In 1961, Alan Shepard became the first American man in space. Fifty-eight years later, the person who could have been the first American woman, is still waiting.
"I just wanna get into space because I feel, after all those tests that I had, that I can do it," said 80-year-old Wally Funk. "And I can do it just as well as anybody else.
Funk, of Grapevine, is one of the most decorated pilots to ever take to the skies. She earned her license by 14, became the first female inspector for the FAA and was the first woman flight instructor on a U.S. military base.
But in 1961, she was given the chance to fly even higher. "Jerrie Cobb called me and said, 'Wally, do you wanna be an astronaut?' And I said, 'yes!'"
Shortly after NASA introduced the Mercury Seven, all men, as the first American astronauts, a secret program began to find out if women could survive in space.
Dr. William Lovelace had performed extensive physical tests on 32 male astronaut candidates, pushing their bodies to the limit. Only seven, the Mercury Seven, passed all the tests to become astronauts.
Curious if how women would perform when subjected to the same punishing tests, Dr. Lovelace funded his own study called First Lady Astronaut Trainees or FLATS.
In 1962, Wally was one of 13 women selected to the program. She was poked, prodded and even locked inside an isolation tank, which was designed to make a person go crazy.
Most of the men wanted out after 180 minutes. Wally stayed inside for a record 10.5 hours.
"And they said, 'do you need to go to the bathroom,'" Wally recalled. "'I said, 'I already did that.' It didn't bother me. I could've stayed in there forever."
In fact, every single test she took Wally outperformed the men.
"I beat them all," she said.
Obviously, Wally was qualified to be an astronaut. However, with the Cold War and space race looming with Russia, government officials viewed sending a woman to space as a sign of weakness and did everything possible to stand in the way.
Wally was not allowed to become an astronaut simply because she was a woman.
It didn't matter that she was an experienced pilot or just as capable as the men. Each time she passed a test, a new roadblock was placed in the way.
Even though all 13 women were decorated pilots, NASA required astronauts to be military pilots and at the time, women weren't allowed to fly in the military.
Further, astronauts had to be college-educated. Wally was. According to NASA, she just didn't have the "right degree."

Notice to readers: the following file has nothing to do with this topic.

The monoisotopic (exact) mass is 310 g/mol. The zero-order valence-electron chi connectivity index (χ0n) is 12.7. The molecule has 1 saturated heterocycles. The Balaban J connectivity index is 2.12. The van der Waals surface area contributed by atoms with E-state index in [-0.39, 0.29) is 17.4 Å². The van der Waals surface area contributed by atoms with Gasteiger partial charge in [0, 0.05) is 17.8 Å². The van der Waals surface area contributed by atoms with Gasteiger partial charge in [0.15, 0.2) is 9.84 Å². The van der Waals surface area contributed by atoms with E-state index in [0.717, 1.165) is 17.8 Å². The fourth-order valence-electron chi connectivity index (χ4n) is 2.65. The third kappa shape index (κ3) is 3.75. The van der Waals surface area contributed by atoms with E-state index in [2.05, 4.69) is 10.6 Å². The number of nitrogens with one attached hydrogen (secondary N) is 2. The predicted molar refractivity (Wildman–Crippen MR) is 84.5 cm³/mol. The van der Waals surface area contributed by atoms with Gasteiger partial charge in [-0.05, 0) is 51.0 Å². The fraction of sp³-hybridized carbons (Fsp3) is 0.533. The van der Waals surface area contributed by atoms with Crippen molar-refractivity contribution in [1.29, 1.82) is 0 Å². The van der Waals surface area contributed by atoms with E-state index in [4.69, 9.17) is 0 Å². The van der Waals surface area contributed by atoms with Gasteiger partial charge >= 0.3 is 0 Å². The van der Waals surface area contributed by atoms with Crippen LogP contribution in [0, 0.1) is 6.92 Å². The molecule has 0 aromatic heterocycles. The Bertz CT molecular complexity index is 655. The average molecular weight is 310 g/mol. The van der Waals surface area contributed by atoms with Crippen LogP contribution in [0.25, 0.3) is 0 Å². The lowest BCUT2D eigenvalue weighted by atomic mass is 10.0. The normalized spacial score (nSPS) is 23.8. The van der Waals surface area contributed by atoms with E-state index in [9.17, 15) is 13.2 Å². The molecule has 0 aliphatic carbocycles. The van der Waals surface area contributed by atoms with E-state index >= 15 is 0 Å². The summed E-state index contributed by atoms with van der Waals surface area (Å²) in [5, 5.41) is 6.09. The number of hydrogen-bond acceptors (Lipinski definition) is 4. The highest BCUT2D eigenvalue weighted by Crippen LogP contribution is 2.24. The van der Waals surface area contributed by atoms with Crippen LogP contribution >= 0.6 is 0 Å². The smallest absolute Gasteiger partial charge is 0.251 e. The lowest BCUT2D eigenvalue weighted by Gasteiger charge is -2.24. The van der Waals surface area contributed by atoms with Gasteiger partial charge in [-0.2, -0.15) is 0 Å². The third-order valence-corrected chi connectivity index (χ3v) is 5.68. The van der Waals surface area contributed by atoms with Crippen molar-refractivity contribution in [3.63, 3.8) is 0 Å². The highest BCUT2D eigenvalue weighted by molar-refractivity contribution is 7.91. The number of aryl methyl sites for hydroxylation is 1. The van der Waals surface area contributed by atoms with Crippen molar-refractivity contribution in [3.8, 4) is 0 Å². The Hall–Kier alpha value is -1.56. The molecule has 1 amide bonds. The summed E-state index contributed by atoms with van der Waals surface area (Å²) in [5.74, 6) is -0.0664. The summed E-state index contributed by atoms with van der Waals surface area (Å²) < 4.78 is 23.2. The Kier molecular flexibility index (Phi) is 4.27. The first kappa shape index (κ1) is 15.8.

"And I said 'I wanna get an engineering degree,'" Wally said. "And the guy came up and slapped me on the shoulder and said, 'you're a girl, go to Home-Ec.' And I said, 'good afternoon' and I walked away."
Unfortunately, that attitude was common among men in the space program.
John Glenn, one of the Mercury Seven and the first American to orbit the earth, said women in space "goes against our social order."
Lyndon Johnson, vice president at the time, did not want the women's training to move forward. Eventually, he canceled the program.
So, Wally went back to flying planes, worked as an instructor and became the first female investigator for the National Transportation and Safety Board.
She never got her chance to go to space. Incredibly, though, Wally says she holds no grudges. "I never had any bad feelings," she said. "I knew I was going to go. Sometime I will go."
Now, after 60 years, she is finally on her way.
Wally bought a ticket onboard Virgin Galactic and expects, within the next few years, she will make it to space, fulfilling what she started nearly 60 years ago.
"You have to feel it in your heart and that's exactly how I have felt," she said. "I feel great."
Obviously, this does not make up for years of injustice, but it's proof that women like Wally have always belonged.
As she reflected on the past five decades, Wally opened a book. It's her life story and on the final page is a quote. Her quote. Every time she speaks publicly, she ends with these words:
"The only thing a woman needs to compete in a man's world is ability. Go for everything you can. Higher, faster, longer."